v2dp mobo

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v2dp mobo

Postby Michaeljay2 » Sat Nov 24, 2012 3:27 pm

This mobo has a weird problem, it won't load the unichrome video drivers I obtained from the manufactures site, it loads all the other drivers with no problem. Would this indicate that the mobo is bad? it's running an amd2200 processer with 2 gigs of mem and the bios information is 11-23-2004-km266pro-8235-km400/km266pro phoenix-award bios v 6.00pg.
Does anyone have any input to this problem?
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Postby Karlsweldt » Sat Nov 24, 2012 3:38 pm

What OS version are you using? And are the drivers signed digitally in accordance with the OS provider's agreement? Drivers for the latest OS versions of Windows must meet the WHQL vendor list of product quality.. or they may be rejected. And certain driver types cause interference with other programs.
If the OS has installed its own set of drivers for a device, they may be appropriate.. but not exact for best performance. If the OS balks at the install, then insist (force) the OS to accept them.
If a previous video device is similar (chipset wise) to a new video device, then the old drivers must be uninstalled and the device removed from the hardware lineup. Shut down, remove or disable the old device and install the new device.. then boot up with the driver disk available in a drive unit. The OS should do a search for "new" features and drivers automatically.
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Postby Mr T » Sat Nov 24, 2012 10:24 pm

Check for leaking or bulging capacitors. Motherboards from that era are really prone to them. If it is an old PSU, get a torch and check that out too..

Check http://www.badcaps.net/ out...
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Postby Michaeljay2 » Sun Nov 25, 2012 11:12 am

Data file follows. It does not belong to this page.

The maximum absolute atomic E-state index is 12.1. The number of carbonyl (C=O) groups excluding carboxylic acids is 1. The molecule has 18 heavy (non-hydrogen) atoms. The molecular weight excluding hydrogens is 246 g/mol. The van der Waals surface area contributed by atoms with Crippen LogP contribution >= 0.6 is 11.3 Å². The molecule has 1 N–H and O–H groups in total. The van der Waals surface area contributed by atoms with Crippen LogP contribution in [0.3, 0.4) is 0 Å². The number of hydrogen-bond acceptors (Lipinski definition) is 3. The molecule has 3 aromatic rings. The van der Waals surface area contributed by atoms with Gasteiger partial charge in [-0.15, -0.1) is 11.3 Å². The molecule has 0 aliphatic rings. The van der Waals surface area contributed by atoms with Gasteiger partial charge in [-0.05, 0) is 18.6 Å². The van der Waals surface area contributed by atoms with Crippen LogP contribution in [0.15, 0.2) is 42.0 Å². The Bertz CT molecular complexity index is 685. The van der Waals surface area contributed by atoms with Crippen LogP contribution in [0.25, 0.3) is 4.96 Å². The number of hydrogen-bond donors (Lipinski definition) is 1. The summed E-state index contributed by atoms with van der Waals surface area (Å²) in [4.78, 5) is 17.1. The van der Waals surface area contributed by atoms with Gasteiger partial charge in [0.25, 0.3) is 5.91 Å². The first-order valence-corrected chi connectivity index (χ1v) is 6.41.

I'm using XP Pro and windows installed a generic driver. The downloaded files from the manufacture installed with no problem and were diglitly signed. The file name of the problem file is Prosavage DDR_wxp_139433. When I run setup it starts up fine then says it can't complete the install. From device manager's update driver or add device it comes up with an not compatilble error. There were a few poped electroletic caps and they were replaced with the same value uf at a higher volts.
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Postby kokalo » Mon Nov 26, 2012 1:12 am

What has me confused is the string in the filename... wxp is obvious and 1394 stinks like FireWire err.... IEEE1394 - is it using the wrong file or is the filename just a coincidence....

If it wasn't a UniChrome I'd suggest throw Linux at it, even just a live distro, but with spotty support for UC graphics that may turn out inconclusive...

On the other hand, chipset is old enough that W7 or even Vista should have basic drivers for it, maybe try that, throw in a blank drive and load a trial... If W7 spits the dummy at it, I think you can safely stop wasting time and replace the board.
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Postby evasive » Mon Nov 26, 2012 2:56 am

Jetway board:
http://www.jetway.com.tw/jw/motherboard ... oname=V2DP

Drivers specific for this board: